SAP plans to extend the Netweaver platform into a Business Process Platform.
Kagermann: Behind NetWeaver is a fundamental shift in architecture, which we call enterprise service architecture, or services-oriented architecture as it is also called in the industry. The idea behind this architecture is to give people on the outside access to functions inside our technology. In this sense, NetWeaver is a kind of composition platform for them to compose services.
We could stop with NetWeaver, but if customers really want to adapt more quickly to new business models and be more innovative with their use of business software in the future, then they also need to be able build new services faster and with greater flexibility. To achieve this, we will take what is generic enough in our technology, such as components, business objects and processes like billing, and put these into an application platform. So if a company wants to develop a new add-on application, it now has access to functionalities such as CRM (customer relationship management) and SCM (supply chain management) through open interfaces.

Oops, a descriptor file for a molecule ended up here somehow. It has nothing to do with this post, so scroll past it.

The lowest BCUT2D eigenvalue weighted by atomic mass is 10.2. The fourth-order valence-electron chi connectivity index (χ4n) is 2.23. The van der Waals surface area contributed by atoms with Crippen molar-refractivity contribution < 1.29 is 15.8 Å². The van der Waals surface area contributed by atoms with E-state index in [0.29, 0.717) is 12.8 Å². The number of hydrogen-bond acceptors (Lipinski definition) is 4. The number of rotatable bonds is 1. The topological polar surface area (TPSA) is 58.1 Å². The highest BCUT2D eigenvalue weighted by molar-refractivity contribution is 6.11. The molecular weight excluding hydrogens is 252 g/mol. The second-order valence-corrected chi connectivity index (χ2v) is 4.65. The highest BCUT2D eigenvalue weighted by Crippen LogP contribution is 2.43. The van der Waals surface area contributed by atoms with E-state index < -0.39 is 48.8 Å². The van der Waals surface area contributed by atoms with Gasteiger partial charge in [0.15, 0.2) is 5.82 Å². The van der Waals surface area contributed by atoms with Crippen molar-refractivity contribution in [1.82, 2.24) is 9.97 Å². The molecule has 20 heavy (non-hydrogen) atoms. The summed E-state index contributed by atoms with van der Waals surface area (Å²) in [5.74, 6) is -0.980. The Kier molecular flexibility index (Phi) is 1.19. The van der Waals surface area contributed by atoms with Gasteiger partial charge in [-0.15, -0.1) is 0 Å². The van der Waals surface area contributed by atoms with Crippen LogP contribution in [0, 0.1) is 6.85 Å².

What all this means is that we want to create reusable processes at the application level and combine these with NetWeaver. This, in a nutshell, is the idea behind our new Business Process Platform. It's essentially an evolution of NetWeaver with the added capability to run ready-to-run processes.
IDGNS: Does this mean you ... give customers the choice between developing their own applications like CRM and SCM to run on your platform or buying these ready-built from you?
Kagermann: Exactly. Customers won't have to plug into our CRM application completely if they want to use our CRM technology. Instead, if they so choose, they can make use of reusable pieces -- available through the new Business Process Platform -- to compose their own application. A reusable part, for example, could be the order management function of our CRM application, which is the same in our ERP system. ... Now with the Business Process Platform, we're taking NetWeaver and melding it with a piece of the applications layer. This new platform, in turn, supports a higher services layer, which isn't hard-coded but model-driven. Here I can imagine consultants composing processes and building analytic tools. We will offer applications at this level but so will others in competition with us. ... Oracle still believes everything revolves around data. We say everything revolves around processes.